Geraldine Belmear, the WVU minority student advisor and assistant dean who was the first black woman in the nation to head a county homemakers program, died Saturday (May 7) at Ruby Memorial Hospital.
She was 87.
Belmear was known assurrogate grandmotherto generations of black students on campus. She helped found WVU s Center for Black Culture and Research (CBC&R) with her husband, Horace, a coach and educator who recruited black students to the University while serving as an assistant dean of admissions and records.
She was such a presence here and such a role model,said Dr. Katherine Bankole, the CBC &Rs director.Every time Id see her, shed want to know how things were going at the center, and shed definitely want to know about the students. She had such a tremendous love and respect for them.
Her tenure at WVU was all the more amazing, Bankole said, because it was her second career.
Can you imagine?Bankole said.
Before her life in academia, she was out in the communities of West Virginia, as an administrator with State Cooperative Extension Service. She spent 30 years with the organizationand made history when she was plucked to head the Marion County Homemakers Program, becoming the first black woman in the country to hold such a post.
Other national recognition would follow. In 1972, she received the National Association of Extension Home Economics Award for Distinguished Service, and also won raves as the creator ofGo-Go, the Good Nutrition Clown,a costumed character who promoted good eating habits to youngsters.
The Dunbar High School valedictorian earned a bachelors degree in home economics from West Virginia State College in 1940, and went back to school to earn a graduate degree in home economics education from WVU in 1962.
Following her 1978 retirement from the Extension Service, she joined her husband at WVU , and served successfully as a black student advisor, assistant dean for minority affairs and assistant coordinator of minority affairs until her retirement in 1987.
A high point of her WVU years came with the founding of the CBC &R, an organization that counsels students and their families while celebrating the black experience across Appalachia and the world.
Belmear was also a very active member in several human outreach organizations in the region and was recognized by then-Gov. Jay Rockefeller in 1980 for her role in the founding of the Valley Community Mental Health Center.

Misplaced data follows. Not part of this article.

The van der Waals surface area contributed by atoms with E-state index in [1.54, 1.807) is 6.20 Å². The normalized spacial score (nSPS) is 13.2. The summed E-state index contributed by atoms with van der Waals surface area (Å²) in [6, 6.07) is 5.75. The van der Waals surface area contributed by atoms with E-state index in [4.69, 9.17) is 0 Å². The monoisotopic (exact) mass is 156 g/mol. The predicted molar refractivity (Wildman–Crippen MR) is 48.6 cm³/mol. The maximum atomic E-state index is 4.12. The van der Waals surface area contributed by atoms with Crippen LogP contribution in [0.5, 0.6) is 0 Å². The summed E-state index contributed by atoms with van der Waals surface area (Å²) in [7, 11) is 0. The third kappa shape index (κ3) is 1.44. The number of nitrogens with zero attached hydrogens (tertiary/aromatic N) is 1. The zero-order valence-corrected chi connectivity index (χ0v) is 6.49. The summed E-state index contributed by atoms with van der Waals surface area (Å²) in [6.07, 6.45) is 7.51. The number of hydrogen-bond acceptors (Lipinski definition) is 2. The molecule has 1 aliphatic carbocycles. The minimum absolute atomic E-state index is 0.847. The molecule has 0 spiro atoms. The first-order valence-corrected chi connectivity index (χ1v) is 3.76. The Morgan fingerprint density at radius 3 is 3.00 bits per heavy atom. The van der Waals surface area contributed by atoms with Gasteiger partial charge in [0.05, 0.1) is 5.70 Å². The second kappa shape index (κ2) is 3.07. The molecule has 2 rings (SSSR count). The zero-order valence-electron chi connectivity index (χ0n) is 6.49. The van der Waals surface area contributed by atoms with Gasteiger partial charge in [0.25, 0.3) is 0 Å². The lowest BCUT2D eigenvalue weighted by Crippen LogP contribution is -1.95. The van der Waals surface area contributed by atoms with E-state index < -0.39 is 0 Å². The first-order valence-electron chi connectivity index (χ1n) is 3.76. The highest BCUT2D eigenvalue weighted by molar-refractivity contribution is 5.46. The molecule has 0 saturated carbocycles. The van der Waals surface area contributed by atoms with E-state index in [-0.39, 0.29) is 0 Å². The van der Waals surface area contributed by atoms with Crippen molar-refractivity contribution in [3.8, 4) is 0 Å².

That life of service combined with two highly charged careers that encompassed education and community couldnt have defined Belmear better, CBC &R Assistant Director Beverly Taylor said.
She was just a role model for any age and any skin pigment,Taylor said.
Taylor last heard from her on April 1, when she sent a handwritten thank you card for some newspaper articles on Horace that Taylor had clipped and laminated for her.
Time passes and things change,Belmear penned in that note,but good thoughts are always treasured.
That was just Mrs. Belmear,Taylor said.I still have that note on my desk. And she is right. A lot of us have good thoughts about her that were going to treasure.
Along with, Horace, her husband of 65 years, she is survived by two sons, a daughter, seven grandchildren and two great-grandchildren.
Friends may call from 2-4 and 7-9 p.m. on Wednesday (May 11) at Rotruck-Lobb Funeral Homes, Mancinelli Chapel, 108 Holland Ave., Westover.
A scripture vigil service will be conducted at 8:30 p.m. Wednesday in the funeral home.
A Mass of Christian Burial will be celebrated at 10 a.m. Thursday, May 12, at St. Marys Roman Catholic Church, 3344 University Ave., Star City, with the Rev. Dean G. Borgmeyer as celebrant.
Burial will follow at East Oak Grove Cemetery, Morgantown.
At the request of the family, expressions of sympathy may be directed to the Horace and Geraldine Belmear Athletic Scholarship, Fairmont State University Foundation, 1201 Locust Ave., Fairmont, WV 26554 .
Personal condolences may be offered to the family online atwww.rotruck-lobb.com.